Gaming consoles, tablets, smart speakers, minifridges that text you when you run out of beer — these are just some of the internet-connected items students are now bringing with them to their residence halls.
Not every device is for entertainment, however — phones, tablets and laptops might (at least sometimes) get used for academic purposes.
But with so many Wi-Fi-enabled devices, colleges are struggling to keep up with students’ expectation that wireless internet should be free, fast and everywhere.
“We used to hand out a thousand ethernet cables each year; now students don’t need them,” said Christopher Waters, chief information officer at Elon University. The institution is midway through converting all its residence halls to wireless only.
Instead of bringing two or three wireless devices with them to college, students are now bringing eight or nine, said Waters. “When students come to campus, particularly at private institutions, they expect Wi-Fi to be ubiquitous.”
With such high demand for bandwidth, how can institutions avoid scenarios where students trying to work are slowed down by their neighbors playing video games? At Elon, the institution has created two Wi-Fi networks — one for primary devices like mobile phones and printers, and a second just for smart devices and gaming consoles.
Keeping up with the latest Wi-Fi standards is a constant challenge, said Waters. Elon has tried to update its network in phases as the campus has grown, thinking about what future needs might be. Performing a campuswide upgrade on Elon’s 636-acre campus could quickly become an “unwieldy” project, Waters said.
Josh Piddington, vice president and chief information officer at Rowan College at Gloucester County, a community college in New Jersey with a 266-acre campus, said that he had taken a similar approach — updating Wi-Fi space by space to avoid a campuswide overhaul.
Prior to 2010, Piddington said, Wi-Fi at Rowan was spotty. Now every building has Wi-Fi, but with more students using multiple wireless devices, heavy-traffic areas such as the cafeteria have experienced high demand.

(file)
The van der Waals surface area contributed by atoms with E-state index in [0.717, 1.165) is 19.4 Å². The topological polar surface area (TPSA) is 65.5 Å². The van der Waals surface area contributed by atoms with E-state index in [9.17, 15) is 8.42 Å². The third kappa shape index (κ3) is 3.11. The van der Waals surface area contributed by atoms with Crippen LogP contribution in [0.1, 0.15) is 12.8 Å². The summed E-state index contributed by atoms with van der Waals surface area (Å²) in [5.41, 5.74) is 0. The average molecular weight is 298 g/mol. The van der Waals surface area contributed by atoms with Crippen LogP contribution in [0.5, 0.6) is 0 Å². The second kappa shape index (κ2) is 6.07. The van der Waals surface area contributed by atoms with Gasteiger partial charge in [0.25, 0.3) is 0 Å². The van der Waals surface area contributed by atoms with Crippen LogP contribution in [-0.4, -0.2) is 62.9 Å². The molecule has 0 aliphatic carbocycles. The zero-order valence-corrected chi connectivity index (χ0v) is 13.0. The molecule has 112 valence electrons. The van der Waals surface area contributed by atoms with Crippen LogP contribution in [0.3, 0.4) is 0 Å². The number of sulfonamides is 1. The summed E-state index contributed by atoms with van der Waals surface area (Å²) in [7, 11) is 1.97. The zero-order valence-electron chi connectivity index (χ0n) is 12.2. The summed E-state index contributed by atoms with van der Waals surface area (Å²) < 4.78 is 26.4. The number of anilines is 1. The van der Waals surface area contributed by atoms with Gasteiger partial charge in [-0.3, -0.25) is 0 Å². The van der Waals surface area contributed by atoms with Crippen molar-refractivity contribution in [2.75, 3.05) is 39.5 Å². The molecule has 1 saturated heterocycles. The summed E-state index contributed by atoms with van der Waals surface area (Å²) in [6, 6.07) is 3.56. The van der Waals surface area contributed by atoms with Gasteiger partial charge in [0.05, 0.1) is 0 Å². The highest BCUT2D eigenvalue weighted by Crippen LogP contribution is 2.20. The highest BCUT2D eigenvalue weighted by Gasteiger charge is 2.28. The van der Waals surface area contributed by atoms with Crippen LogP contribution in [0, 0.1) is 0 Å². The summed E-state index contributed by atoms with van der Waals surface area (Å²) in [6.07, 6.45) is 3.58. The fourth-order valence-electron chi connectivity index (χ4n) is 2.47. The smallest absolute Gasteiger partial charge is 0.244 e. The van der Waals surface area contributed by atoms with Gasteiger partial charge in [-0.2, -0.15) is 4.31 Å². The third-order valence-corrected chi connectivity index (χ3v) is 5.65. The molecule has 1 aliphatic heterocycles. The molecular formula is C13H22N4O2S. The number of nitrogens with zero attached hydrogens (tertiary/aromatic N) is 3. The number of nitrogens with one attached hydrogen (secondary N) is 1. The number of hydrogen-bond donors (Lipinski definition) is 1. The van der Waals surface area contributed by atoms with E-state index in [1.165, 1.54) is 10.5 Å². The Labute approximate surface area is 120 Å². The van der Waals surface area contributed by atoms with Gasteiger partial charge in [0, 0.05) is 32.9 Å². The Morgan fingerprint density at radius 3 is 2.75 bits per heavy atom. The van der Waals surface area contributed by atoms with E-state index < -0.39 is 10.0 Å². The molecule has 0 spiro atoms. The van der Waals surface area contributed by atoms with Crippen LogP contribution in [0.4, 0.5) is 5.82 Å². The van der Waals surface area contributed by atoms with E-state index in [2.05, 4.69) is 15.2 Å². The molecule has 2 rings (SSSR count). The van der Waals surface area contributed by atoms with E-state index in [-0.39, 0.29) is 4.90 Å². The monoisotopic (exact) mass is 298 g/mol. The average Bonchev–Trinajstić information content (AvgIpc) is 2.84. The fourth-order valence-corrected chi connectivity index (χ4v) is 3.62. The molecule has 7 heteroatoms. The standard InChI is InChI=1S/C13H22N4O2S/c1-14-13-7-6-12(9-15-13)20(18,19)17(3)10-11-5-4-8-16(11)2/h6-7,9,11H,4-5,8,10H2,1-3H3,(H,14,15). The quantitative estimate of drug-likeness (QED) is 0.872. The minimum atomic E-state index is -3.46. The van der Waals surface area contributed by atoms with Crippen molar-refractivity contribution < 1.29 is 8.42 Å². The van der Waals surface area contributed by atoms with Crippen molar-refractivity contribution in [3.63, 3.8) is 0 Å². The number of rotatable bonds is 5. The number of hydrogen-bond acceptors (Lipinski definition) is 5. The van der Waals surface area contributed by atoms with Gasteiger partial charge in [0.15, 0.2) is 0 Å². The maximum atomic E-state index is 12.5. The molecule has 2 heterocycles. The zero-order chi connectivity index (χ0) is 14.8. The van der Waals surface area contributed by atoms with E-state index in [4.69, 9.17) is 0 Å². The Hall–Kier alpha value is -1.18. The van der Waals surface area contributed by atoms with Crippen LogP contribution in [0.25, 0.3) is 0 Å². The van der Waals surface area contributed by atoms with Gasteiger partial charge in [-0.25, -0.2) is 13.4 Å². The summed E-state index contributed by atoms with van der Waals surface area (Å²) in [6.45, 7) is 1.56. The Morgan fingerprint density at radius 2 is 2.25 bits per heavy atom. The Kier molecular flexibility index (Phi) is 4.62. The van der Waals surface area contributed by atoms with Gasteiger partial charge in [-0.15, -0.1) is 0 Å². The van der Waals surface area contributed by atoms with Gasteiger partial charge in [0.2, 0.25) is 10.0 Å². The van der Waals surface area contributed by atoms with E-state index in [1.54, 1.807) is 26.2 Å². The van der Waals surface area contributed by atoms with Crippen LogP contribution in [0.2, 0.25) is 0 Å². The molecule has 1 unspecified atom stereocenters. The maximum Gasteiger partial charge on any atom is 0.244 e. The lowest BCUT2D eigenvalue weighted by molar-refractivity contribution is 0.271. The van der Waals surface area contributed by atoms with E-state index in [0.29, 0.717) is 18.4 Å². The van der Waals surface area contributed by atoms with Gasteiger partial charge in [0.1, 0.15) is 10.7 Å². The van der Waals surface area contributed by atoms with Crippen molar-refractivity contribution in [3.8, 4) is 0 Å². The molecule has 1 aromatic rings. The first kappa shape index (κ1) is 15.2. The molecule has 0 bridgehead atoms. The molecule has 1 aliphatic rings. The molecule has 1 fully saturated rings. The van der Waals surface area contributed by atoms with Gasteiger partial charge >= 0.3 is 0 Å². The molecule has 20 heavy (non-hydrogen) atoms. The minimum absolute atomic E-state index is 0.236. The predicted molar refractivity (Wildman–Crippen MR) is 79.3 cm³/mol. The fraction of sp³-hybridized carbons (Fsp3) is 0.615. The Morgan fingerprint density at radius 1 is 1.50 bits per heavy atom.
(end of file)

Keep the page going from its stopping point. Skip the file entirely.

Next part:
Classrooms, too, have had issues, said Piddington. As more students bring laptops and phones to class, internet speeds go down. The college recently upgraded the Wi-Fi in its nursing auditorium after doubling the size of its nursing class, at a cost of around $3,000 for new wiring and hardware. “As a community college, we negotiate hard on those costs,” he said.
At some of the largest institutions in the country, however, Wi-Fi upgrades can run into millions of dollars. Last week Ohio State University’s Board of Trustees approved a $18.6 million campuswide update.
The project will improve and expand Wi-Fi access across Ohio State’s 1,777-acre campus. Inside buildings, the number of wireless access points will increase from 10,000 to 23,000. In outside areas, access points will increase from 32 to 1,000. The upgrade has garnered significant media attention, because it will also bring Wi-Fi to the stands of the Ohio Stadium, which seats over 100,000 fans.
The update is not a case of athletics over academics, stressed Diane Dagefoerde, deputy chief information officer at Ohio State University. “This is a comprehensive strategy. It’s about creating a seamless experience across campus,” she said.
The University of Michigan’s Ann Arbor campus also embarked on an ambitious multimillion-dollar Wi-Fi upgrade five years ago. The $24.5 million project is now nearing completion. “What we really wanted was wall-to-wall, basement-to-penthouse coverage,” said Andy Palms, executive director of information and technology services infrastructure at Michigan.